When a loved one dies, their family and friends mourn the loss through celebrations of life such as funerals.
But now that the coronavirus (COVID-19) has caused people to social distance themselves, those celebrations are starting to look different.
“It’s making it tough for the public to be able to come out and pay respects as they’re used to,” said Christopher Stone, owner of Whiting’s Funeral Home. “People want to be able to show the family their love and support by their attendance so we’re having to come up with ways they can do that.”
Gov. Ralph Northam in March placed a ban on gatherings of 10 or larger which limits the amount of people who can attend a funeral. As a result, funeral homes are having to find ways to provide services while adhering to the governor’s order.
Ceremonies at Whiting’s are now held with only the immediate family and with less than 10 people, including staff, in attendance. While this can make the ceremonies different than loved ones might hope, Stone said many are understanding of the situation and happy to have options for providing these important services.
The funeral home is now using telecommunication tools as much as possible, such as making arrangements with families over the phone and providing a live stream of a service for others to tune into.
At Bucktrout Funeral Home, which is part of a group of six other funeral homes in the area, procedures and guidelines are changing daily as the pandemic continues, said Marcella Williams, community outreach coordinator.
“We’re trying to be as flexible as possible so everyone who wants to celebrate the life can participate,” she said. “I think most families, when dealing with a death, it’s difficult, but a lot of them are understanding the need to keep the community safe.”
When doing arrangements for funerals, Bucktrout is asking that only two family members physically come into the chapel and use video conferencing or telephone calls as much as possible.
Bucktrout’s services and gatherings have also been limited to immediate family members and Williams said many people are staying in their cars and driving or parking near the service to take part while also social distancing.
Funeral arrangements for those who have died from the coronavirus are still possible because there is no known risk of contracting the virus from someone who has died from it, according to Bucktrout’s website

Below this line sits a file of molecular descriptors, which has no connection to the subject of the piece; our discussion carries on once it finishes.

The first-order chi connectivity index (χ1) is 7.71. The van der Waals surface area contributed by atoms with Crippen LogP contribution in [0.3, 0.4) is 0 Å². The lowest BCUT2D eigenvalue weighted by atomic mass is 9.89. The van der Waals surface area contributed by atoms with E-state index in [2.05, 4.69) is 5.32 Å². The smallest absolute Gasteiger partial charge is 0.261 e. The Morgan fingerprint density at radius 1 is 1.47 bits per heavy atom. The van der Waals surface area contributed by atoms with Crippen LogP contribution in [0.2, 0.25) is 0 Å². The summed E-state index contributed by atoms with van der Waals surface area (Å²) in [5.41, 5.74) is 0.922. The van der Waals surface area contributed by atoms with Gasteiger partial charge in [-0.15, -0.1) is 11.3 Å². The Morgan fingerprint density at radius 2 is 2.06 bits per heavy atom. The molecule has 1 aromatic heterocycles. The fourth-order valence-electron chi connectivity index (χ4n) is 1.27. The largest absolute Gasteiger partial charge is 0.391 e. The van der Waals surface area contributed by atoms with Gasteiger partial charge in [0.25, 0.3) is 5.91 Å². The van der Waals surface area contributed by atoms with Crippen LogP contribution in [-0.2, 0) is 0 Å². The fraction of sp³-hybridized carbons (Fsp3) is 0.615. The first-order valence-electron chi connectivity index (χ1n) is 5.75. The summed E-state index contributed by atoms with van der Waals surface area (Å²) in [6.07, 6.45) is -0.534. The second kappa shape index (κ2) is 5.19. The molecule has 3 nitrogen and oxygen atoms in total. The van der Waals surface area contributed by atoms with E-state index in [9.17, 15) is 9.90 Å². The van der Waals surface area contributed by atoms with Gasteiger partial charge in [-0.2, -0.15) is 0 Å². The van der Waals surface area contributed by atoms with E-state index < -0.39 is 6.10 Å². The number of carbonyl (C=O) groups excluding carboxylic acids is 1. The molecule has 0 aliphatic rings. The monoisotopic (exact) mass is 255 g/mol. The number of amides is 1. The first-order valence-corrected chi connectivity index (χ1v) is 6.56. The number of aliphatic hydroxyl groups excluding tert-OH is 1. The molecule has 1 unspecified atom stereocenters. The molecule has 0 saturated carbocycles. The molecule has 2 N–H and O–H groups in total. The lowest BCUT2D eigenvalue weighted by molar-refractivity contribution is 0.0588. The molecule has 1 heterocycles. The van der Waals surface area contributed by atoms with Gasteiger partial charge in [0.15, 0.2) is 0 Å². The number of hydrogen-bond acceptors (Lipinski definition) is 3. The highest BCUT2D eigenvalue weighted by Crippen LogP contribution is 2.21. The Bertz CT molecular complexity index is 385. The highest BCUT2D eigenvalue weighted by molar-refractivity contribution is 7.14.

“Working in the death care business, we never know what a person may have passed away from or what they might be carrying,” he said. “We always work as though we are dealing with a highly contagious case.”
There are also some families that are choosing to postpone their funeral arrangements to a time when more people can come and participate, she said. But even having these options doesn’t necessarily make the experience any easier.
“The grief isn’t any different,” she said. “We have people who are passing not just from the virus but because they were in hospice or some other reason. So we are just trying to find ways that we can continue to support them.”
Stone said the necessary distance between a funeral director and the family of someone who has died also makes his job a little more difficult. As a funeral director, he said his goal is to provide as much comfort as possible but that can be complicated when you aren’t seeing a person face-to-face.
“It’s kind of difficult to comfort the family from a distance,” he said. “But as a faith-based organization we are able to sense what the family is feeling and administer some words or encouragement or wisdom.”
The funeral homes are continuing to work with people as best as possible in light of the growing pandemic surrounding them. While other aspects of life have come to a halt, the need for funeral services simply can’t.
And even though providing those services is no easy task, funeral directors and staff are taking steps to make this difficult time as comforting as possible for those who are experiencing grief in the midst of a global pandemic.
“We want to help people not be bound by the emotions of losing a loved one and then the emotions of a pandemic preventing them from properly mourning,” Stone said. “We will utilize whatever we have to continue providing these services.”
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